HUMANITY OF THE CONQUERORS.
prophets of Oro, the god of war, animated the idolaters, promising them victory, the spoil of their antagonists, and the sole dominion of the island. The struggle was long, and fierce, and wavering in its issues, as the desultory conflicts of undisciplined combatants must be. While the foremost warriors of the king's army were thus engaged with open breast, and arm to arm, against their desperate assailants, a corps of chosen men, defiling through a wood that flanked the field, emerged from thence in the critical juncture, and fell with irresistible impetuosity upon the rear of the latter, levelling and routing all before them. The chief commander of the idolaters was slain, and the intelligence of his death being rapidly communicated through the ranks of his followers, already broken, a panic seized them, and they fled in utter confusion to the mountains.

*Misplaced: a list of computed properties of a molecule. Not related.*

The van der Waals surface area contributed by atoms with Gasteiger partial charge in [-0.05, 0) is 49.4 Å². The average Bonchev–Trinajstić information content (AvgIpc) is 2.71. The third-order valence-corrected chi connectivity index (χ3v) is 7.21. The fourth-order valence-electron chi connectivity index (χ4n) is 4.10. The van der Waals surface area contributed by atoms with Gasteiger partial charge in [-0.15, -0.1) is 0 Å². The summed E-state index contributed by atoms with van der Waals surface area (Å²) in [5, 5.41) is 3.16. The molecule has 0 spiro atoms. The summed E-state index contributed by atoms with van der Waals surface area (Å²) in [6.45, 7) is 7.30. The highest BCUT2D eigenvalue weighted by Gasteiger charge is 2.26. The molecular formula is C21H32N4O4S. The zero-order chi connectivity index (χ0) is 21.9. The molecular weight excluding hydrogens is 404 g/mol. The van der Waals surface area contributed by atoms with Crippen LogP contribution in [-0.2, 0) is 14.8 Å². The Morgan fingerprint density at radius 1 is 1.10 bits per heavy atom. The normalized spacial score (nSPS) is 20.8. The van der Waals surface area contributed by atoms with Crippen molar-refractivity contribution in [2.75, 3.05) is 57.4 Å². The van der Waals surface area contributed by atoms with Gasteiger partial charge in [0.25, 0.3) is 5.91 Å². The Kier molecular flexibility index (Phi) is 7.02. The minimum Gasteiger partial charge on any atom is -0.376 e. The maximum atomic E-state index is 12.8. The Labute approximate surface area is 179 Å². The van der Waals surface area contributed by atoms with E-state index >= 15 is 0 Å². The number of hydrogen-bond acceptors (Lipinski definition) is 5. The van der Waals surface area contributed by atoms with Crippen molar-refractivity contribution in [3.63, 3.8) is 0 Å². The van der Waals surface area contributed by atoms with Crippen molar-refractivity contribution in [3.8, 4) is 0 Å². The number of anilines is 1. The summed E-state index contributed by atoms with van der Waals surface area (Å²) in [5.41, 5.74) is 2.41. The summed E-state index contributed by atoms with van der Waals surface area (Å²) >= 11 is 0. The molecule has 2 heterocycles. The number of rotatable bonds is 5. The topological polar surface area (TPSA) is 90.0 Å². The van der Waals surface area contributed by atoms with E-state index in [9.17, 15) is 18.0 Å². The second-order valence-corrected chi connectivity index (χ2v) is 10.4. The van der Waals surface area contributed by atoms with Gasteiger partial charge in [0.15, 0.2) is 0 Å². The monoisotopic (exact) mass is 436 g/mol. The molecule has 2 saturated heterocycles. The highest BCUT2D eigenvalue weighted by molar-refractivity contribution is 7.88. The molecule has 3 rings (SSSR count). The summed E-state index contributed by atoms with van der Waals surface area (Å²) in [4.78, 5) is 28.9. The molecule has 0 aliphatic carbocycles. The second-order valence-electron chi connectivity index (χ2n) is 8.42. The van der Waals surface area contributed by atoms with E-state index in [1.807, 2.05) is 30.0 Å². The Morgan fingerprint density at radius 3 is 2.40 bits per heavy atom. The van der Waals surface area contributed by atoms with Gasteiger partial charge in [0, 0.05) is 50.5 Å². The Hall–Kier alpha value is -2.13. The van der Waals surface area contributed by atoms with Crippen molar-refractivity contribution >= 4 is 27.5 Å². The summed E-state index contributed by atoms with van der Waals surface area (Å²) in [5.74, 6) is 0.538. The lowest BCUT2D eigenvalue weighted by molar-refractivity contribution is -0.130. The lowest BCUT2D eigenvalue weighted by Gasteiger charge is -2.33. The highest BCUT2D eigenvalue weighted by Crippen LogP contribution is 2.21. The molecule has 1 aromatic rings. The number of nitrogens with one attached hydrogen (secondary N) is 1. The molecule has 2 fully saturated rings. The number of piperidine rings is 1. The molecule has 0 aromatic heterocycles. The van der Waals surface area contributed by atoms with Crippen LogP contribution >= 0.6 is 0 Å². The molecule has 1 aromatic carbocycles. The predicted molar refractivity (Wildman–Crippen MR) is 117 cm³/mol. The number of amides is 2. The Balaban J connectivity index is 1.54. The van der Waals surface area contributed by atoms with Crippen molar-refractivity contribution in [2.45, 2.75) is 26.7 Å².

The prophet of Oro, among the most disheartened and terrified, sought refuge with the rest in the recesses of the interior. He has since declared that the power of Oro then forsook him—the evil spirit went out of him, and never afterwards returned. Pomare's conquering bands were eager to pursue the fugitives and complete the victory, though they disavowed the purpose of destroying them. The king, however, interfered, and said, in a style of oriental magnificence, “The mountains are mine: follow not the vanquished thither! The motus (the low coral islets where the enemy had left their wives and children are mine : let them alone there also. Proceed only along the open ways. Take no lives :-take nothing but the spoils which you find in the field or on the roads." The idolatrous prisoners were so affected by the king's lenity, and the forbearance of the victors generally—having expected, as a matter of course, to be barbarously murdered in cold blood—that many of them